Millennials are Making Purchases on Their Own Terms
It seems like the media is onto somewhat of a negative trend when it comes to labeling millennials. They call them lazy, self-obsessed, entitled and ungrateful. In every generation you are going to find people with these negative traits. And even the best of us can be any combination of those descriptors at any given time. However most studies have debunked the whole concept of younger folks being nothing but a bunch of negative, lazy individuals. Could some of these negative personality traits be showing up in higher volume among millennials? That’s a possibility, but a subject best left for another outlet. It is important for lenders, especially auto loan lenders, to take note of some important aspects of people in this country who were born between 1980 and the mid-2000’s.
To start with, millennials are a huge, always changing and progressive-thinking group of people. The millennials make up the largest, most educated and highly diverse generation in the United States as of right now. They account for a full third of the nation’s population and about 80 million of them are between the ages of 18 and 34. In one, short decade they will make up nearly 75 percent of the country’s workforce.
The second thing for lenders to take note of is that they will be purchasing cars and borrowing money to do this. It is just important to remember, though, that they will be looking to borrow according to their preferred terms and timeframes.
A recent study conducted by Deloitte found that nearly 61 percent of millennial consumers had plans to purchase or lease a new vehicle within the next 36 months. About 23 percent of them planned to purchase or lease a car within the next 12 months. In consideration of these new lending opportunities, let’s take a look at some interesting facts about the lending habits of millennials in the United States.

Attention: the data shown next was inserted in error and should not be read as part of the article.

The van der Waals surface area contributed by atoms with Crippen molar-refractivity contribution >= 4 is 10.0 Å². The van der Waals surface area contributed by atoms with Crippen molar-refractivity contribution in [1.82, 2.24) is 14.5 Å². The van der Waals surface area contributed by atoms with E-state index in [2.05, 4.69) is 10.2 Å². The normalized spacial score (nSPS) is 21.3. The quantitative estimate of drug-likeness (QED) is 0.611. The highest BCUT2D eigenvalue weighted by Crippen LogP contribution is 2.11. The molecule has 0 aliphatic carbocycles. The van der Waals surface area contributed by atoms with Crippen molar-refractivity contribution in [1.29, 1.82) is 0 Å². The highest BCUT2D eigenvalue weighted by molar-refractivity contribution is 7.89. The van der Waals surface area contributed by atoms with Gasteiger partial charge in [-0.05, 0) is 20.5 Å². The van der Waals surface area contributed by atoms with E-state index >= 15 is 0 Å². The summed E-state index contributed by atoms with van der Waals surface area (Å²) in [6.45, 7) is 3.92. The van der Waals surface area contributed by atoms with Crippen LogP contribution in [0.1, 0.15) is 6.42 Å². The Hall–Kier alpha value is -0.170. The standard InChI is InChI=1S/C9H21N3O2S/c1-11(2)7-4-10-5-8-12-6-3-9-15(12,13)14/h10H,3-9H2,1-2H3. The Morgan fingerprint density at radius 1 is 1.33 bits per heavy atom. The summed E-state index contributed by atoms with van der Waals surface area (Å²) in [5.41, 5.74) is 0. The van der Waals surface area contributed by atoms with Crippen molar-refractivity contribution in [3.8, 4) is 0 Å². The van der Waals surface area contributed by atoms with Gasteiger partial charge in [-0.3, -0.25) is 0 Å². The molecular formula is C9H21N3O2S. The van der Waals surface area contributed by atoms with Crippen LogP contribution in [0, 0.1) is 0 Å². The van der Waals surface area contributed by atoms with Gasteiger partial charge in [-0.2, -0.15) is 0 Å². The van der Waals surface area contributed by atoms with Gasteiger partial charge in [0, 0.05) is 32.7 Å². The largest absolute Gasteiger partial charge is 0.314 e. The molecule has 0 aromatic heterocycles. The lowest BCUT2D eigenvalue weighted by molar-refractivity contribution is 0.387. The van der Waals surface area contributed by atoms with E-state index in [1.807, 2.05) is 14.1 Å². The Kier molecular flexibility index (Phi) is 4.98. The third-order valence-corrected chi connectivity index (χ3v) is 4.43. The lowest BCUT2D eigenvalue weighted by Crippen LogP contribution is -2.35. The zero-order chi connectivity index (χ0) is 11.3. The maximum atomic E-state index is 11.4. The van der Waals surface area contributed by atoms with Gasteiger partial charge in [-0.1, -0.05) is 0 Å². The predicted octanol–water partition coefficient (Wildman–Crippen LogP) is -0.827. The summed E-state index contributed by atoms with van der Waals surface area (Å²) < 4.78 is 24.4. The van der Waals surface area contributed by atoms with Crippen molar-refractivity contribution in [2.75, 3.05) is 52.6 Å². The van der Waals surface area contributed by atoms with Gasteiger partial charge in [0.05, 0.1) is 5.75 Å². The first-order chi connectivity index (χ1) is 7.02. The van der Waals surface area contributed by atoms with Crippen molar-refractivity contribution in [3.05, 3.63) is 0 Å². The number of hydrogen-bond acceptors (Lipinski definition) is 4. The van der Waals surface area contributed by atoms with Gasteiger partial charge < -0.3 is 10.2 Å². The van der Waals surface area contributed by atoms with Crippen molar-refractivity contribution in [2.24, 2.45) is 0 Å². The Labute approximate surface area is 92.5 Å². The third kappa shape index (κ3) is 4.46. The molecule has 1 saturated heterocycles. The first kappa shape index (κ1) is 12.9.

There is a much narrower generational gap between millennials and the previous generation – Gen X. In fact, studies indicate that the financial profiles of millennials is very close to what we see with members of Gen X.
Some say that millennials are not quite as stable as other generations. But when it comes to changing phone numbers, addresses, employers and even bank accounts, their numbers pretty much line up with Gen Xers. Of course, the work history of millennials is a bit shorter than other generations. This makes sense, as they are younger after all. That being said, they tend to earn a bit less per month – about $800 less – than their Gen X counterparts. With regards to loans, however, millennials are only borrowing about $120 less than the folks in the Gen X generation.
The most congruent pattern is revealed when it comes to purchasing cars. A study by J.D. Power that was conducted last year reveals that millennial purchases account for about 26 percent of new vehicle sales, while Gen X purchasers made up about 24 percent of purchasers. After all the numbers were crunched it looks like millennials are on a pace to increase their car buying by about 17 percent, once all of the numbers from 2014 are completely tallied.
It is time for lenders to see that selling cars to millennials is not all that much different than selling to other generations. If anything, this generation just seems willing to wait a bit longer to purchase their first new cars than previous generations were. Some tweaks may need to take place in the industry to match up with the purchasing patterns of millennials, but lenders can rest assured that this generation will be purchasing lots of new vehicles in the near future.